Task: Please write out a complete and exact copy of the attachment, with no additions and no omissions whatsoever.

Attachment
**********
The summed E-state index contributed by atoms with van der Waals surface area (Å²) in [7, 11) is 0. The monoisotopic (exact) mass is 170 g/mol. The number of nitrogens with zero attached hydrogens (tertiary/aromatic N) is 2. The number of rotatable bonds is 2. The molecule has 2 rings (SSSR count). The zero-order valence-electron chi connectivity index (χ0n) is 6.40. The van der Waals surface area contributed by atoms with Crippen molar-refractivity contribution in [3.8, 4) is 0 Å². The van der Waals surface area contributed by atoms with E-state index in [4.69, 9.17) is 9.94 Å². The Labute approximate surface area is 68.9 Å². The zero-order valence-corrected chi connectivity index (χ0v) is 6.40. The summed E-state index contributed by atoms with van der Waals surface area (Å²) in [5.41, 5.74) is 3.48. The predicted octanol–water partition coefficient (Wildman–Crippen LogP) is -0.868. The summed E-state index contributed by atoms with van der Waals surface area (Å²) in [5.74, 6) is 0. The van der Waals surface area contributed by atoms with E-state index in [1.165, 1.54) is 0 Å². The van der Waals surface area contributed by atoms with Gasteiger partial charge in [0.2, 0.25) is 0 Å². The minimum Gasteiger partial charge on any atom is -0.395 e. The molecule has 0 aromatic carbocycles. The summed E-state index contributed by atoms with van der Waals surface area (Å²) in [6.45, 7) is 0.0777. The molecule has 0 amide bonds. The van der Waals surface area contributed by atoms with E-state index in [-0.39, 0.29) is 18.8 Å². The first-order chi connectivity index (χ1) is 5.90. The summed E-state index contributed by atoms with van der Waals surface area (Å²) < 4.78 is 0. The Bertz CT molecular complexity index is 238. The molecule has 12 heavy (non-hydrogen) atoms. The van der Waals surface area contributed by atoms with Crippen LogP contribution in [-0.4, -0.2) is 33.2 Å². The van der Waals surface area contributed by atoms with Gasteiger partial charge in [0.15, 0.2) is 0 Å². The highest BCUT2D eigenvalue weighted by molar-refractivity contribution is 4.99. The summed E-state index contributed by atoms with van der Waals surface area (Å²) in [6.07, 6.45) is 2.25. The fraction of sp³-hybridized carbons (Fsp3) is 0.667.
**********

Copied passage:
The summed E-state index contributed by atoms with van der Waals surface area (Å²) in [7, 11) is 0. The monoisotopic (exact) mass is 170 g/mol. The number of nitrogens with zero attached hydrogens (tertiary/aromatic N) is 2. The number of rotatable bonds is 2. The molecule has 2 rings (SSSR count). The zero-order valence-electron chi connectivity index (χ0n) is 6.40. The van der Waals surface area contributed by atoms with Crippen molar-refractivity contribution in [3.8, 4) is 0 Å². The van der Waals surface area contributed by atoms with E-state index in [4.69, 9.17) is 9.94 Å². The Labute approximate surface area is 68.9 Å². The zero-order valence-corrected chi connectivity index (χ0v) is 6.40. The summed E-state index contributed by atoms with van der Waals surface area (Å²) in [5.41, 5.74) is 3.48. The predicted octanol–water partition coefficient (Wildman–Crippen LogP) is -0.868. The summed E-state index contributed by atoms with van der Waals surface area (Å²) in [5.74, 6) is 0. The van der Waals surface area contributed by atoms with E-state index in [1.165, 1.54) is 0 Å². The van der Waals surface area contributed by atoms with Gasteiger partial charge in [0.2, 0.25) is 0 Å². The minimum Gasteiger partial charge on any atom is -0.395 e. The molecule has 0 aromatic carbocycles. The summed E-state index contributed by atoms with van der Waals surface area (Å²) in [6.45, 7) is 0.0777. The molecule has 0 amide bonds. The van der Waals surface area contributed by atoms with E-state index in [-0.39, 0.29) is 18.8 Å². The first-order chi connectivity index (χ1) is 5.90. The summed E-state index contributed by atoms with van der Waals surface area (Å²) < 4.78 is 0. The Bertz CT molecular complexity index is 238. The molecule has 12 heavy (non-hydrogen) atoms. The van der Waals surface area contributed by atoms with Crippen LogP contribution in [-0.4, -0.2) is 33.2 Å². The van der Waals surface area contributed by atoms with Gasteiger partial charge in [0.15, 0.2) is 0 Å². The highest BCUT2D eigenvalue weighted by molar-refractivity contribution is 4.99. The summed E-state index contributed by atoms with van der Waals surface area (Å²) in [6.07, 6.45) is 2.25. The fraction of sp³-hybridized carbons (Fsp3) is 0.667.